What is a Third Party Check?

This article provides information about a third party check, and the important points to remember while writing it.
WealthHow Staff
A third party check is double endorsed; it is in the name of one person, but it's cashed or deposited into the account of another. For example, if John has a check from Sam, and he uses it to make a payment to an agency, it can be thought of as a third party check. While writing them, one should be careful, as they can be used for various fraudulent activities.
  • You must have an account with a bank, by which you want to deposit such checks. There are specific policies of each bank regarding them, so it is advisable to know, whether they will be able to cash it in.
  • To encash it, you need to fulfill the criteria of endorsement, i.e. the check should be endorsed over to you. Normally, the payee writes, "payable to" and your name on the back of the check. The signature of the person for whom the check is written, should match the name in the "payable to" section of the check. You have to sign underneath his signature to deposit it in your bank account.
  • Also, instead of writing your name, if you write 'bearer' on the back of the check, it becomes a 'bearer paper'. Thus, anyone who has legal possession of it can deposit or cash it. This is known as 'indorsement', under Section 3-204 of the Uniform Commercial Code in USA.
  • You also need to carry identification like your driving license, or a credit/debit card with your picture on it. Some banks may require a fingerprint scan for further verification.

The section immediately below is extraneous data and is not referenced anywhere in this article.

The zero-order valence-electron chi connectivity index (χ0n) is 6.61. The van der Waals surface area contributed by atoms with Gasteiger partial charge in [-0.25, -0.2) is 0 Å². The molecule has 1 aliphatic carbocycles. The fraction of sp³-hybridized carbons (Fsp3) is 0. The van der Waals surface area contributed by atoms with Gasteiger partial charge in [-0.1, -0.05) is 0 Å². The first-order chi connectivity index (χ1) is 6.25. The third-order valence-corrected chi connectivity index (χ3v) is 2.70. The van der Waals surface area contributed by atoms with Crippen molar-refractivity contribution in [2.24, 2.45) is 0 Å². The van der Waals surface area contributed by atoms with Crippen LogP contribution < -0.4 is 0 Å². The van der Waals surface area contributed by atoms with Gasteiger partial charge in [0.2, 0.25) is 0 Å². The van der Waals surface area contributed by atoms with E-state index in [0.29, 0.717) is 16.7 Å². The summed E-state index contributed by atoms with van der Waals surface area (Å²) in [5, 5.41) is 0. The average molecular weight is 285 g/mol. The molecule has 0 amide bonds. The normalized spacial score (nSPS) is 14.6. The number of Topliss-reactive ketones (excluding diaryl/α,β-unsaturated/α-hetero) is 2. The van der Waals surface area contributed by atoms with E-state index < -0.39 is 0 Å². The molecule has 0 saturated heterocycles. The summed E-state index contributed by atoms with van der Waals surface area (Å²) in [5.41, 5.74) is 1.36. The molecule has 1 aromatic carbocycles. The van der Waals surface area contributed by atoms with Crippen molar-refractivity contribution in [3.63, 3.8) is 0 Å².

• Most of these checks do not get cleared, as depositing them in the ATM boxes does not give any information to the bank, regarding your identification. A third party check is not something that the banks look forward to, so you have to deposit it yourself.
  • If the bank has sufficient funds, it will give you the amount of money that is available in your savings account, and rest of the cash would be given to you when the check is fully cleared. For example, if you are depositing a check worth USD 2000, but you only have USD 1000 in your account, the bank would give you this amount, and a hold will be placed on the remaining money. Otherwise, you will have to wait for around 4-5 business days for the check to get cleared.
Fraudulent activities through such checks cost thousands of dollars to people every year in the United States. Hence, banks do not entertain them, and even if they do, they make sure that the identity of the person is thoroughly ascertained.